The newest decade has brought with it unforeseen challenges, including the COVID-19 pandemic, civil unrest, environmental crises, and more. 

But just because something is a challenge doesn’t mean that it’s insurmountable. Centre Foundation is facing the decade’s new challenges head-on to reach solutions with inspirational board members like Kate Bennett Truitt and Lydia Abdullah, forward-thinking donors like Hugh and Janyce Mose, and a staff who is passionate for bringing the best to the Centre County community.

When the pandemic prompted stay-at-home orders that limited connection and face-to-face interaction, Centre County came together to support their neighbors and help keep their local nonprofits’ doors open. The community’s generosity was most evident in the resounding success of the 10th annual Centre Gives in 2021.

The 2021 event raised a record-breaking $2,237,406 in 36 hours. Centre Foundation witnessed, first-hand, a groundswell of support for organizations that care for vulnerable populations, provide essential health and human services, create a vibrant community through the arts, and more. Over 190 local organizations benefited from this outpouring of support.

The momentum created by the success of Centre Gives amidst the pandemic set a new baseline for giving in the region. This, in turn, has motivated the foundation to continue searching for new and innovative philanthropic options for donors to support the causes they are passionate about.

Donors Committing to Today and Tomorrow 

The foundation presented one such option to Hugh and Janyce Mose. Hugh, CATA’S former executive director, and Janyce, a retired audiologist, accumulated modest retirement savings and do not have children or family members to pass it onto. They have always been generous supporters of a number of local organizations, but after a few conversations with the foundation about estate planning, they realized they had a great opportunity to continue giving while they were alive that would also take care of their estate planning. They decided to leave the balances of their retirement accounts to Centre Foundation and created the Hugh and Janyce Mose Fund.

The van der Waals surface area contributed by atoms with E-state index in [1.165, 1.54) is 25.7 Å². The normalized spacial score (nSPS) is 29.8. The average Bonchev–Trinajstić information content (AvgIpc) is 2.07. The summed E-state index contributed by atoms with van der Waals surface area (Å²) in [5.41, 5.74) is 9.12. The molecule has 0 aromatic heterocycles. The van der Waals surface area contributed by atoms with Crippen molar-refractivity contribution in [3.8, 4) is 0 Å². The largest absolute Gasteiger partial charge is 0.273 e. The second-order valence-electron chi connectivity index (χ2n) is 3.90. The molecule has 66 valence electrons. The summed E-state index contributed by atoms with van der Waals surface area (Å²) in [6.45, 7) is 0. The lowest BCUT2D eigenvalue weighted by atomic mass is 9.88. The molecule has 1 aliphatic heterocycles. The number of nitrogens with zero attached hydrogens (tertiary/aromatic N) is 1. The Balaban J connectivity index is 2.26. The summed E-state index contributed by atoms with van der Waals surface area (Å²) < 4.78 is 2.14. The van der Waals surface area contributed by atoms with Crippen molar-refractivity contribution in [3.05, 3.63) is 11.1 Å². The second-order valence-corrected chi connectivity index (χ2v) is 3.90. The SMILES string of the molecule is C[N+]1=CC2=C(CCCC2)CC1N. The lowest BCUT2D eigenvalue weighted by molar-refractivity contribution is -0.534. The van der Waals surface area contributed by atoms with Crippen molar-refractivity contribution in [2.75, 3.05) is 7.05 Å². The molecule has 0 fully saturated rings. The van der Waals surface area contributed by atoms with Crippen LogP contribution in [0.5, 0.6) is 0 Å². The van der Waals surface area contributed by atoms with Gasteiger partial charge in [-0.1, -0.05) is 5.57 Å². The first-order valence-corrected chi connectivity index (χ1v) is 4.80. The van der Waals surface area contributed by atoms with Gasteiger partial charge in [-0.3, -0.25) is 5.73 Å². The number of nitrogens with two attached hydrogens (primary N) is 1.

“We crafted a program that would take the proceeds of our IRAs and direct them to the foundation,” Hugh Mose said. “A big chunk of the money would go to the Hugh and Janyce Mose Fund to support the organizations we’re most passionate about.”

Hugh and Janyce have gotten to know the foundation’s staff over the years and appreciate the care and thoughtfulness they show in directing the funds to organizations that are in line with their priorities. Both are in their early 70s and can rest assured knowing that their money will be well-managed for the rest of their lives and beyond.

“The staff put time and thought into what will be the best way to use the money in the way we want and get it to the organizations we are most concerned about,” Janyce Mose said. “We don’t have to worry about what happens to our money when we pass away.”

“We want to pay it forward to the community that’s been so good to us,” Hugh Mose said. “We’ve been lucky and made good decisions, but it doesn’t take zillions of dollars to be helpful to others.”

Donors have also paid it forward by supporting Centre Foundation’s COVID-19 ACTION Fund, which was established in response to the pandemic. The first round of grants supported local programs that provide food, shelter, telemedicine, and other essential services across the county. The second round of funding supported operational or programmatic needs for local nonprofits so they could keep providing their services.